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Writing in Network World, Johnson notes that more than 90 percent of IT organizations use some form of managed, hosted or cloud services.
Yes, IT — at least as we’ve known it for approximately 25 years — is indeed transforming. But far from becoming a commodity, technology is more important than ever. Businesses, schools, and governments desperately need tech-savvy managers who can innovate quickly, operationalize effectively, and keep their organizations competitive. In other words, IT is being replaced by “enterprise technology” (ET): technology that’s no longer confined to offices and office workers, but is embedded throughout the enterprise.
ET is the combination of technologies that enables embedded and networked intelligence, which includes everything from smartphones and wireless sensor networks to organic LEDs, enhanced battery technologies, quantum computing and Big Data.
In the past, MIS was about optimizing back-office functions. Eventually it lost out to IT, which empowered knowledge workers. ET is about the constant flow of information that can be used to make every slice of an organization perform more effectively and efficiently. As ET brings in technologies that are outside the purview of traditional IT departments, it’s on the verge of conquering IT.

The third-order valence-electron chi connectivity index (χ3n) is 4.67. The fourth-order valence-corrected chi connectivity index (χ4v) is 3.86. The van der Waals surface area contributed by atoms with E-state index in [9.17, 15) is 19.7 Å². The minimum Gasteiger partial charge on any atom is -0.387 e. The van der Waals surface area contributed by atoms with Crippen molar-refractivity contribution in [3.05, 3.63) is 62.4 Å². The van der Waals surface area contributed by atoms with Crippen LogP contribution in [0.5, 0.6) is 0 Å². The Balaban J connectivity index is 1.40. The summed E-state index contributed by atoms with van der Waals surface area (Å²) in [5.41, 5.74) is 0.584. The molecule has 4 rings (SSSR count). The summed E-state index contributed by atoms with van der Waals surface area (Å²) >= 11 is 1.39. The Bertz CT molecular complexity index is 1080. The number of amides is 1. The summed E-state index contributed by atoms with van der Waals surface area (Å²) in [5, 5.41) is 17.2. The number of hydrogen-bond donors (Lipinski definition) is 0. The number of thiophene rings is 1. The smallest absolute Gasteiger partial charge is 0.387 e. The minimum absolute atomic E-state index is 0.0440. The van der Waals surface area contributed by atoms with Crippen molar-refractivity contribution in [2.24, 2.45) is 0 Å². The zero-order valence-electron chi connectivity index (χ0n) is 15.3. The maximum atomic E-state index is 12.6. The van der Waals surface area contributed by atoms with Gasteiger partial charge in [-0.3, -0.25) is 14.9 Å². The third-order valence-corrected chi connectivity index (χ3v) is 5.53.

That means that if you’re in IT, you have to become a master of the technologies that deliver an unprecedented ability for enterprises to optimize, accelerate and control core business functions. You must transparently integrate and support the standalone technologies that together comprise the ET ecosystem. You don’t want to be like that old-time MIS director who failed to adapt.